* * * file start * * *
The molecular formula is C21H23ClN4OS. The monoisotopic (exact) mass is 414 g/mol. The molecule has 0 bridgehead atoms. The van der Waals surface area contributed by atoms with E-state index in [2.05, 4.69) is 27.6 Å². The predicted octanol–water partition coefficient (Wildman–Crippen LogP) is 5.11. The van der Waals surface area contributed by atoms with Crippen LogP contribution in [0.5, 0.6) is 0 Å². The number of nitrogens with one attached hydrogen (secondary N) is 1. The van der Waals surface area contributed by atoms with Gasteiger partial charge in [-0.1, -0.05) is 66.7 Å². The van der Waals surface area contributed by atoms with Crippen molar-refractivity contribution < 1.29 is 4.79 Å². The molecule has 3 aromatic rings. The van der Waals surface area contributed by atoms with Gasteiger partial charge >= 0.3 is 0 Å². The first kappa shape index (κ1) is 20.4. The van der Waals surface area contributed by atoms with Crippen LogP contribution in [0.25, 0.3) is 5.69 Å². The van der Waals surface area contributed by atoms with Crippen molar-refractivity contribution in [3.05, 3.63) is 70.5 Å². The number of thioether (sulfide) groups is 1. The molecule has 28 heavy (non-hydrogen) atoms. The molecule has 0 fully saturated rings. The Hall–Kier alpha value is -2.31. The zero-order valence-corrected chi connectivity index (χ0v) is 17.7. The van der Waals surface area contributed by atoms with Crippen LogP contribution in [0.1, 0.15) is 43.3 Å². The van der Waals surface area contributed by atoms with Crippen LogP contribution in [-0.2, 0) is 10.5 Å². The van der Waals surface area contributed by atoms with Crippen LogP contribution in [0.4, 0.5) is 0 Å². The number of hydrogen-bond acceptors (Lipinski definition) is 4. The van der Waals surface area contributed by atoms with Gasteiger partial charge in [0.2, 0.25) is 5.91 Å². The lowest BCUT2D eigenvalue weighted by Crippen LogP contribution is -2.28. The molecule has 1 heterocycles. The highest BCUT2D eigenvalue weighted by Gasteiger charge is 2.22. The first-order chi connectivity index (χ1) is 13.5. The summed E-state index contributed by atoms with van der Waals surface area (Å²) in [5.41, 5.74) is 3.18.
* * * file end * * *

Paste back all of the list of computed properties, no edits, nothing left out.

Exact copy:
The molecular formula is C21H23ClN4OS. The monoisotopic (exact) mass is 414 g/mol. The molecule has 0 bridgehead atoms. The van der Waals surface area contributed by atoms with E-state index in [2.05, 4.69) is 27.6 Å². The predicted octanol–water partition coefficient (Wildman–Crippen LogP) is 5.11. The van der Waals surface area contributed by atoms with Crippen LogP contribution in [0.5, 0.6) is 0 Å². The number of nitrogens with one attached hydrogen (secondary N) is 1. The van der Waals surface area contributed by atoms with Gasteiger partial charge in [-0.1, -0.05) is 66.7 Å². The van der Waals surface area contributed by atoms with Crippen molar-refractivity contribution < 1.29 is 4.79 Å². The molecule has 3 aromatic rings. The van der Waals surface area contributed by atoms with Gasteiger partial charge >= 0.3 is 0 Å². The first kappa shape index (κ1) is 20.4. The van der Waals surface area contributed by atoms with Crippen LogP contribution in [0.25, 0.3) is 5.69 Å². The van der Waals surface area contributed by atoms with Crippen molar-refractivity contribution in [3.05, 3.63) is 70.5 Å². The number of thioether (sulfide) groups is 1. The molecule has 28 heavy (non-hydrogen) atoms. The molecule has 0 fully saturated rings. The Hall–Kier alpha value is -2.31. The zero-order valence-corrected chi connectivity index (χ0v) is 17.7. The van der Waals surface area contributed by atoms with Crippen LogP contribution in [0.1, 0.15) is 43.3 Å². The van der Waals surface area contributed by atoms with Crippen LogP contribution in [-0.2, 0) is 10.5 Å². The van der Waals surface area contributed by atoms with Crippen LogP contribution in [0.4, 0.5) is 0 Å². The number of hydrogen-bond acceptors (Lipinski definition) is 4. The van der Waals surface area contributed by atoms with Gasteiger partial charge in [0.2, 0.25) is 5.91 Å². The lowest BCUT2D eigenvalue weighted by Crippen LogP contribution is -2.28. The molecule has 1 heterocycles. The highest BCUT2D eigenvalue weighted by Gasteiger charge is 2.22. The first-order chi connectivity index (χ1) is 13.5. The summed E-state index contributed by atoms with van der Waals surface area (Å²) in [5.41, 5.74) is 3.18.